Grass fires under vehicles.

Submitted: Thursday, Jun 25, 2009 at 21:47
ThreadID: 70155 Views:3923 Replies:8 FollowUps:7
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Fires under vehicles often cause the total loss of the vehicle. I am rebuilding my Mercedes 4x4 that was totalled in an accident and would like to reduce the fire risk while I have the opportunity. Willem has suggested getting rid of the bash plates. The likely ignition source would be the dump pipe from the turbo that runs red hot sometimes. Has anybody got any ideas on ways to prevent the grass from contacting the exhaust? Thanks, Eric.
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Reply By: Crackles - Thursday, Jun 25, 2009 at 22:36

Thursday, Jun 25, 2009 at 22:36
I've found it doesn't really matter if the grass brushes up against the exhaust, you just have to minimise the places that it can get caught up against the exhaust pipe as it really needs to be in contact with it for a while to ignite. If the grass builds up on top of the bash plate it can be a problem area on some vehicles but don't forget it was put there for a reason & you may be risking damage to the sump etc by removing them all together.
Carry a wire with a hook to clean any grass out, a small water spray bottle & with regular inspection fires shouldn't be a problem.
Cheers Craig.............
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Follow Up By: Member - Mick O (VIC) - Thursday, Jun 25, 2009 at 23:01

Thursday, Jun 25, 2009 at 23:01
Totally agree with Craig's assessment. Leave the bash plate where it is. Regular checking when in grass country and a good fire extinguisher and a water filled spray bottle. Just remember to take your dry powder extinguisher out of the car every few days and give it a shake. A light few taps against the tyre while held upside down is good. This will ensure that the powder which will have settled into a solidly packled mass while travelling over rough roads, is "fluffed" up and loosened so the extinguisher works when you want it to. An ounce of prevention as the old saying goes.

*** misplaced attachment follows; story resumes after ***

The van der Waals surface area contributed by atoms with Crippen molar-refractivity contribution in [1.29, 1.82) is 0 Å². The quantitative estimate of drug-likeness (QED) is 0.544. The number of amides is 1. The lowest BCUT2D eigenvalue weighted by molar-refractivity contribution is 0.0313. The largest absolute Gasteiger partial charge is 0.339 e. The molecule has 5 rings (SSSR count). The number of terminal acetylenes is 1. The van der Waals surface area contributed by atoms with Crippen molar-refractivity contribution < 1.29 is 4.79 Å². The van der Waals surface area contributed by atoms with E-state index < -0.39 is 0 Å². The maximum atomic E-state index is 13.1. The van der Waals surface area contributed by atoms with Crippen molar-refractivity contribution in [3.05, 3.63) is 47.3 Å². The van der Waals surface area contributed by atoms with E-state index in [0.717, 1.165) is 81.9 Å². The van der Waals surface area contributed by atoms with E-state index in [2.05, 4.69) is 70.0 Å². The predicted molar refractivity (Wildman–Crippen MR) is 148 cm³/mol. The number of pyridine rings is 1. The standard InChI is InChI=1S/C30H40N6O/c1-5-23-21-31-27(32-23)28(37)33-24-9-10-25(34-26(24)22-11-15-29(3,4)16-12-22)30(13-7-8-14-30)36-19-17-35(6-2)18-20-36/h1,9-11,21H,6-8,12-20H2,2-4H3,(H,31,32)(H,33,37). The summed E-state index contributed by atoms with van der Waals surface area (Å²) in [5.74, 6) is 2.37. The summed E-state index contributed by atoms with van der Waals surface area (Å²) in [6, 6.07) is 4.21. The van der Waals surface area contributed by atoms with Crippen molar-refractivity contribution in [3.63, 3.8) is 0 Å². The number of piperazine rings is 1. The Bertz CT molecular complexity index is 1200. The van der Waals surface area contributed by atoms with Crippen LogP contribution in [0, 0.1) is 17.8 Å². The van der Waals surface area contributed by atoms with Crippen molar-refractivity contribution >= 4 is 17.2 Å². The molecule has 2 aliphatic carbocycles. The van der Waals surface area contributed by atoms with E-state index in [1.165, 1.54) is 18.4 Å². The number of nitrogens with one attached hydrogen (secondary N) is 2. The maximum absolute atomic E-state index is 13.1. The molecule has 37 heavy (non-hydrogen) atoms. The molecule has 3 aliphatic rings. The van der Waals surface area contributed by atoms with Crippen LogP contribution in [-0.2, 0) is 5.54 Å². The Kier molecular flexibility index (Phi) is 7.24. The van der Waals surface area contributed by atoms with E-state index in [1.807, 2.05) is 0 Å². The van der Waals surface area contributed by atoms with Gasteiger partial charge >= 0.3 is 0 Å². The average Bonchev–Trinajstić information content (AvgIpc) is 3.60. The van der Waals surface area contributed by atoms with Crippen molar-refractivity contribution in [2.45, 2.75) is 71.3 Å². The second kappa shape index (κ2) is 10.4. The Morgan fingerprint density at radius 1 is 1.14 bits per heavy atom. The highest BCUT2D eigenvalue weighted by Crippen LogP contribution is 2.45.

Cheers Mick
''We knew from the experience of well-known travelers that the
trip would doubtless be attended with much hardship.''
Richard Maurice - 1903

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Follow Up By: olcoolone - Friday, Jun 26, 2009 at 10:15

Friday, Jun 26, 2009 at 10:15
Agree 100% with Crackles and Mick O.

When we travel and know we are going to go through long grass we carry a 8Lt. garden sprayer full of water just in case, a garden sprayer is better then a spray bottle as you can get it into more spaces and you have a lot more water at your disposal.

So fires can only be put out with water.

The garden sprayer also acts as our shower.

We are lucky that our vehicle has good ground clearance and not alot of places grass can collect.

Mick O so how was the Holiday?


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Follow Up By: Member - Stephen L (Clare SA) - Friday, Jun 26, 2009 at 13:38

Friday, Jun 26, 2009 at 13:38
Hi Mick